Active Directory Group Policy Health Check Items (Part 6): GPO Naming Convention

by [Published on 4 May 2017 / Last Updated on 4 May 2017]

In Part 5 of this article series, we explained why it is important to provide a description text for each GPO. It is important to provide a descriptive text for each GPO if you have hundreds of GPOs and there are multiple IT Teams handling specific GPOs. The PowerShell script could help you get a list of GPOs, which do not have a description text set and then you can modify the description text for important GPOs.

In this part, we will provide a PowerShell script that you can use to collect GPOs that do not follow standards such as GPO names are longer, GPOs do not have a prefix or suffix, GPOs have not been named correctly, etc.

There are several reasons as to why you need to ensure that the GPO names are shorter and follow a standard naming convention. In a large Active Directory environment where there are hundreds of GPOs, it becomes necessary that you follow a standard naming convention for each GPO so it is easy for IT Teams to identify the GPOs easily. You may not want Sales IT Team to touch finance GPOs and vice-versa. That’s where this article comes handy. In this article, we will provide a PowerShell script that can help you collect GPOs names that are more than 60 characters and GPOs that do not follow a standard naming convention.

While PowerShell script, explained shortly, does not implement any function to identify GPOs with any given prefix or suffix, but if you have implemented any naming convention for GPOs, the script can help you know which GPOs do not follow naming convention.

After collecting the GPO information from each domain, you can modify the GPO names. Note there will be no downtime of GPOS if GPO names are modified. Every object in Active Directory including GPO names is identified by their GUID not names. So items like GPO description and GPO names can be modified without any impact to Active Directory environment.


Requirements


Before you run the script, please ensure to meet the requirements mentioned below:

  • PowerShell script must be executed from a Windows Server 2012 or later Operating Systems.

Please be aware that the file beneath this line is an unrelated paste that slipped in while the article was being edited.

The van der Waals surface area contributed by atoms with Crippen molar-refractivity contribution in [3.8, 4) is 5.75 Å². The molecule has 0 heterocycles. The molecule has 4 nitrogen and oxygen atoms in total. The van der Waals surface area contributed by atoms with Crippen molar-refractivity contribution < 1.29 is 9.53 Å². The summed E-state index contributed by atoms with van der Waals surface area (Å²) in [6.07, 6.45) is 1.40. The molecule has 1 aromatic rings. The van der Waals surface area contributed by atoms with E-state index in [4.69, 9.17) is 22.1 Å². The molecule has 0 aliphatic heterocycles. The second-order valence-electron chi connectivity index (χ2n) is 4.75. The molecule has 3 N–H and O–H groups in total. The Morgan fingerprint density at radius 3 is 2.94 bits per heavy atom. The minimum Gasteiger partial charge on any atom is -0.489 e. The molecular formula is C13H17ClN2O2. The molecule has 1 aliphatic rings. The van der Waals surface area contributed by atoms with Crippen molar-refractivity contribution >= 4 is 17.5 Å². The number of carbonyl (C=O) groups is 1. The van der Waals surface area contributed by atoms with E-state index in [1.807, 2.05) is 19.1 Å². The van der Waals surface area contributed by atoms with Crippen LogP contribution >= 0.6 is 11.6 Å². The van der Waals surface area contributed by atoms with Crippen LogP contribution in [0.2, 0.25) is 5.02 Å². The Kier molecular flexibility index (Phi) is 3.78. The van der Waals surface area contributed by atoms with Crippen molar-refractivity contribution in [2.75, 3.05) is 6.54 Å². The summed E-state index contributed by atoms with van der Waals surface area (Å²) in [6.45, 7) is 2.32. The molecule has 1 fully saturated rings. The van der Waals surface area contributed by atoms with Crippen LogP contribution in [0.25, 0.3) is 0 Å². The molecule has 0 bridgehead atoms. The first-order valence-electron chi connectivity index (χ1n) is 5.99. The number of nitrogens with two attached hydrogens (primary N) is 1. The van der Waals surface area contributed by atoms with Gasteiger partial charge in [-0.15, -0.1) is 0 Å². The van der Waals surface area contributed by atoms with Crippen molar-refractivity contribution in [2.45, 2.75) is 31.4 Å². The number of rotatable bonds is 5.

• Install Group Policy PowerShell Modules by enabling GPMC feature via Server Manager. Note that PowerShell script uses Get-GPO cmdlet which is part of GPMC feature.
  • PDC Emulator for each domain must be available in order to gather the list of GPOs. Below PowerShell script collects


GPOs from each domain in an Active Directory domain. In order to contact domain, the script connects to PDC Emulator of every domain.


What does the script do?

The script performs the following functions:

  • Retrieves all domains from the current Active Directory forest. You can also specify Active Directory Forest name in $CurForestName variable. Current forest that we use in the script is “TechGenix.com”.
  • Connects to the PDC emulator of each domain in Active Directory.
  • Executes Get-GPO PowerShell cmdlet to collect all GPOs and their names.
  • Script checks to see how many GPOs are larger than 60 characters.
  • Script output is generated in C:\Temp\GPOsNames.CSV file.


Script Contents

### Script Starts Here ###


$TotNo=0
$ItemCount=0
$TestText = ""
$TestStatus=""
$SumVal = ""
$IsNameOk="Yes"
$GDomList = "C:\Temp\DomList.DPC"
Remove-item $GDomList -ErrorAction SilentlyContinue
$TestCSVFile = "C:\Temp\GPOsNames.CSV"
Remove-item $TestCSVFile -ErrorAction SilentlyContinue
$CurForestName = "TechGenix.com"
$R=Get-ADForest $CurForestName
ForEach ($DomName in $R.Domains)
{    
    Add-Content $GDomList $DomName
}
ForEach ($ThisDomain in Get-Content "$GDomList")
{
$PDCServerToConnect = "Unknown"
IF ($HitWin2012DC -eq "Yes" -and $CredInputForPS -eq "File")
{
$PDCCSV = Import-CSV $PrefDCFile